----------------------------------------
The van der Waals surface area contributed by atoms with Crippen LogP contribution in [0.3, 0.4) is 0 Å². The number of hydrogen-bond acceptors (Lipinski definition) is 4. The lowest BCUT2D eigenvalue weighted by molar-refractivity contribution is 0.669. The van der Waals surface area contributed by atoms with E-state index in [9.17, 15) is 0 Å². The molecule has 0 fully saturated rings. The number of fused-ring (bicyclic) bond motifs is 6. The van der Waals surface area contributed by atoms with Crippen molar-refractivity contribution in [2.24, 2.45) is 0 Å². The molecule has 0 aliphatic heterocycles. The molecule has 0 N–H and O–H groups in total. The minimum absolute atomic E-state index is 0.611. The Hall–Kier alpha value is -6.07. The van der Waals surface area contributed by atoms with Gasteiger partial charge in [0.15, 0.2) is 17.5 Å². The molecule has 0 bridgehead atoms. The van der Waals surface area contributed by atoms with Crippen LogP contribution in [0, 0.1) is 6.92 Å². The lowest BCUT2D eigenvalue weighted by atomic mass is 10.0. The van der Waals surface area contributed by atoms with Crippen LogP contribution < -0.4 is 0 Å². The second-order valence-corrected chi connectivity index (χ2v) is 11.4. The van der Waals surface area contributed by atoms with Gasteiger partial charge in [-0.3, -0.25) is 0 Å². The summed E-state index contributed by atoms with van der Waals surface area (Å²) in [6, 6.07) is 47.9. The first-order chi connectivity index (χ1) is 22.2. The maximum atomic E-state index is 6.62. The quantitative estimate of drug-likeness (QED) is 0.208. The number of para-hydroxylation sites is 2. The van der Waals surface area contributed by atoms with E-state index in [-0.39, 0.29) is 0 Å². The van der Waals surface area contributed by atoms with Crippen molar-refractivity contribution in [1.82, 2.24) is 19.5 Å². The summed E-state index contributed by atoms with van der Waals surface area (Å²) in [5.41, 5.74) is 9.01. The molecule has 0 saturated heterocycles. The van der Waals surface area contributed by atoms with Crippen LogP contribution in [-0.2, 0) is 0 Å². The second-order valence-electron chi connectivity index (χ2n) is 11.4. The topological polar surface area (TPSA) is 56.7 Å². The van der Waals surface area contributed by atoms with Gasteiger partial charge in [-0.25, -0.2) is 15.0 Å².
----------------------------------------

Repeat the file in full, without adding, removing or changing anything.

The van der Waals surface area contributed by atoms with Crippen LogP contribution in [0.3, 0.4) is 0 Å². The number of hydrogen-bond acceptors (Lipinski definition) is 4. The lowest BCUT2D eigenvalue weighted by molar-refractivity contribution is 0.669. The van der Waals surface area contributed by atoms with E-state index in [9.17, 15) is 0 Å². The molecule has 0 fully saturated rings. The number of fused-ring (bicyclic) bond motifs is 6. The van der Waals surface area contributed by atoms with Crippen molar-refractivity contribution in [2.24, 2.45) is 0 Å². The molecule has 0 aliphatic heterocycles. The molecule has 0 N–H and O–H groups in total. The minimum absolute atomic E-state index is 0.611. The Hall–Kier alpha value is -6.07. The van der Waals surface area contributed by atoms with Gasteiger partial charge in [0.15, 0.2) is 17.5 Å². The molecule has 0 bridgehead atoms. The van der Waals surface area contributed by atoms with Crippen LogP contribution in [0, 0.1) is 6.92 Å². The lowest BCUT2D eigenvalue weighted by atomic mass is 10.0. The van der Waals surface area contributed by atoms with Crippen LogP contribution < -0.4 is 0 Å². The second-order valence-corrected chi connectivity index (χ2v) is 11.4. The van der Waals surface area contributed by atoms with Gasteiger partial charge in [-0.3, -0.25) is 0 Å². The summed E-state index contributed by atoms with van der Waals surface area (Å²) in [6, 6.07) is 47.9. The first-order chi connectivity index (χ1) is 22.2. The maximum atomic E-state index is 6.62. The quantitative estimate of drug-likeness (QED) is 0.208. The number of para-hydroxylation sites is 2. The van der Waals surface area contributed by atoms with E-state index in [-0.39, 0.29) is 0 Å². The van der Waals surface area contributed by atoms with Crippen molar-refractivity contribution in [1.82, 2.24) is 19.5 Å². The summed E-state index contributed by atoms with van der Waals surface area (Å²) in [5.41, 5.74) is 9.01. The molecule has 0 saturated heterocycles. The van der Waals surface area contributed by atoms with Crippen LogP contribution in [-0.2, 0) is 0 Å². The second-order valence-electron chi connectivity index (χ2n) is 11.4. The topological polar surface area (TPSA) is 56.7 Å². The van der Waals surface area contributed by atoms with Gasteiger partial charge in [-0.25, -0.2) is 15.0 Å².